A confiding female Pink-necked Pigeon, despite lacking the colours of the male bird, received a momentary stream of attention from all present as she gorged on the fruits as well.
Kanda Kumar, my old friend and mentor came over for chat while I waited for the cuckoo. Apparently this fruiting tree was planted by him years back and here I am, enjoying the fruits of his labour in the form of this pigeon. I have nothing but respect and admiration for the man because my first actual birding trip was led by him during one of the Malaysian Nature Society monthly birding trips. I can still partly recall the trip. How can I ever forget the sight of a pair of Green-billed Malkohas gliding in front of us with their long tails trailing and all? I was also amazed by how he was able to shoot off the name of every bird we came across. I wanted to be like him. Up to today, I still could not achieve that goal. He shares the wonders of the avian world with others out of love and passion for the birds. I, on the other hand, do it for money most of the time.
The fairer sex seemed to outshine the males today and this female Common Iora exhibited very little fear as she went about hunting caterpillars.
This species is relatively common in parks and built-up areas. It possesses an array of calls and its tendency to be vocal makes it a conspicuous bird. Today is probably one of the most prolonged encounters I have ever had with the Common Iora.
There was a pair of them but the male bird was restless and provided fewer good photographic opportunities.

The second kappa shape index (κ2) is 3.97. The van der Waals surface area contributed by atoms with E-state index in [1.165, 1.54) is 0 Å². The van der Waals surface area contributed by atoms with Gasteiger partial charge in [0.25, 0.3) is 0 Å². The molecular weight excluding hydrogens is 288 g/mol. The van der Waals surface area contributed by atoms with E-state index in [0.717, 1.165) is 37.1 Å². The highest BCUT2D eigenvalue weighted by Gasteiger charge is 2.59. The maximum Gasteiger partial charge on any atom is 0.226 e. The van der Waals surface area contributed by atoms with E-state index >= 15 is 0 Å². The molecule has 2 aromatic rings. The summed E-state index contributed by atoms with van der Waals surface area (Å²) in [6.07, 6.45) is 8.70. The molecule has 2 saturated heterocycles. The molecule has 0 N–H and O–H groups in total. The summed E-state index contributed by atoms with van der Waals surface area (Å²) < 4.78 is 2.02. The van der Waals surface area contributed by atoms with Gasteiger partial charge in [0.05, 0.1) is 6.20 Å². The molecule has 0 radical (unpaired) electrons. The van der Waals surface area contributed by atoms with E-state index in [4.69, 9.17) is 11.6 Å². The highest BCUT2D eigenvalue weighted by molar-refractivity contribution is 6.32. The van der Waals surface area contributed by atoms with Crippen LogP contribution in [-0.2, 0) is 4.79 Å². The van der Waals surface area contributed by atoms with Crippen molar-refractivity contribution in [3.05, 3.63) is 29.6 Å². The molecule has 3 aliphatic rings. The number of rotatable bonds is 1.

I should have guessed that the display of girl power was a sign of things to come. When the star bird finally made an appearance, it was the female bird. Although I would have preferred the resplendent male, I am truly grateful the 4-hour wait yielded some results.
One of the main reasons behind this cuckoo phenomenon here in Penang Island is this caterpillar. Found in good numbers among the clumps of bamboo here, the Asian Emerald Cuckoos appears to have taste for these hairy snacks. Enough to have them returning each day to the same spot for weeks now. The exceptionally cold winter in north Thailand may also have an influence on the influx of Asian Emerald Cuckoos to Peninsular Malaysia.
As it was mid-afternoon now, the harsh lighting was a major hindrance for photography. The clear blue sky provided some compensation and I know I should always be grateful for what I have been given. But I am human after all. It is in my nature to want more.
The Asian Emerald Cuckoo has a tendency to remain still for periods of time which was a welcomed trait. A little prayer then will occasionally help with her choices of perch. And those choices certainly make a big difference.
For most, the best angle for which to capture an Asian Emerald Cuckoo is from the back. That is where one can truly marvel at the spectacular upperparts which this species is renowned for. Unfortunately, the dense foliage and less than ideal lighting condition hindered my efforts. But from a birder’s point of view, the female Asian Emerald Cuckoo comes close to the male’s scintillating appeal and she certainly heightened my senses. When she finally departed from the location, I also called it a day. It was a long wait and the weather was not exactly pleasant. Hopefully, this encounter will finally help me get over the spell cast by this scarce and beautiful migrant.